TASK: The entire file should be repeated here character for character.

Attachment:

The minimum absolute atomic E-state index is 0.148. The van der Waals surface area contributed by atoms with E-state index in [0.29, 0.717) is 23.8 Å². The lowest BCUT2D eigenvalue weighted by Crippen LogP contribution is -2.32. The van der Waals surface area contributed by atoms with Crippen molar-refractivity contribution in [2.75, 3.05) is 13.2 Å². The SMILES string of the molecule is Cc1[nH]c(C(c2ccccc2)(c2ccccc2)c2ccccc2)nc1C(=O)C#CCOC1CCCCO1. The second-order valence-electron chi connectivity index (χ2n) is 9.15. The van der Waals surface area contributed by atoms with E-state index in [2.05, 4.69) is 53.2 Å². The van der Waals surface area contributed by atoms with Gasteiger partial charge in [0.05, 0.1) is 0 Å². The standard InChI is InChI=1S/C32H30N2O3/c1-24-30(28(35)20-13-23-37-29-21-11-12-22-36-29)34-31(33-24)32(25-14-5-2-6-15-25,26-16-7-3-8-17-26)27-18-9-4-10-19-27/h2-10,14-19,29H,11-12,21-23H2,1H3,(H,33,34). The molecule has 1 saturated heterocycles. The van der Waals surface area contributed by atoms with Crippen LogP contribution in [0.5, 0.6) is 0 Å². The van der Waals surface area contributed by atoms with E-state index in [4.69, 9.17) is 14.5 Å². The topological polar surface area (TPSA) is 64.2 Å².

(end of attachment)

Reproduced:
The minimum absolute atomic E-state index is 0.148. The van der Waals surface area contributed by atoms with E-state index in [0.29, 0.717) is 23.8 Å². The lowest BCUT2D eigenvalue weighted by Crippen LogP contribution is -2.32. The van der Waals surface area contributed by atoms with Crippen molar-refractivity contribution in [2.75, 3.05) is 13.2 Å². The SMILES string of the molecule is Cc1[nH]c(C(c2ccccc2)(c2ccccc2)c2ccccc2)nc1C(=O)C#CCOC1CCCCO1. The second-order valence-electron chi connectivity index (χ2n) is 9.15. The van der Waals surface area contributed by atoms with E-state index in [2.05, 4.69) is 53.2 Å². The van der Waals surface area contributed by atoms with Gasteiger partial charge in [0.05, 0.1) is 0 Å². The standard InChI is InChI=1S/C32H30N2O3/c1-24-30(28(35)20-13-23-37-29-21-11-12-22-36-29)34-31(33-24)32(25-14-5-2-6-15-25,26-16-7-3-8-17-26)27-18-9-4-10-19-27/h2-10,14-19,29H,11-12,21-23H2,1H3,(H,33,34). The molecule has 1 saturated heterocycles. The van der Waals surface area contributed by atoms with Crippen LogP contribution in [0.5, 0.6) is 0 Å². The van der Waals surface area contributed by atoms with E-state index in [4.69, 9.17) is 14.5 Å². The topological polar surface area (TPSA) is 64.2 Å².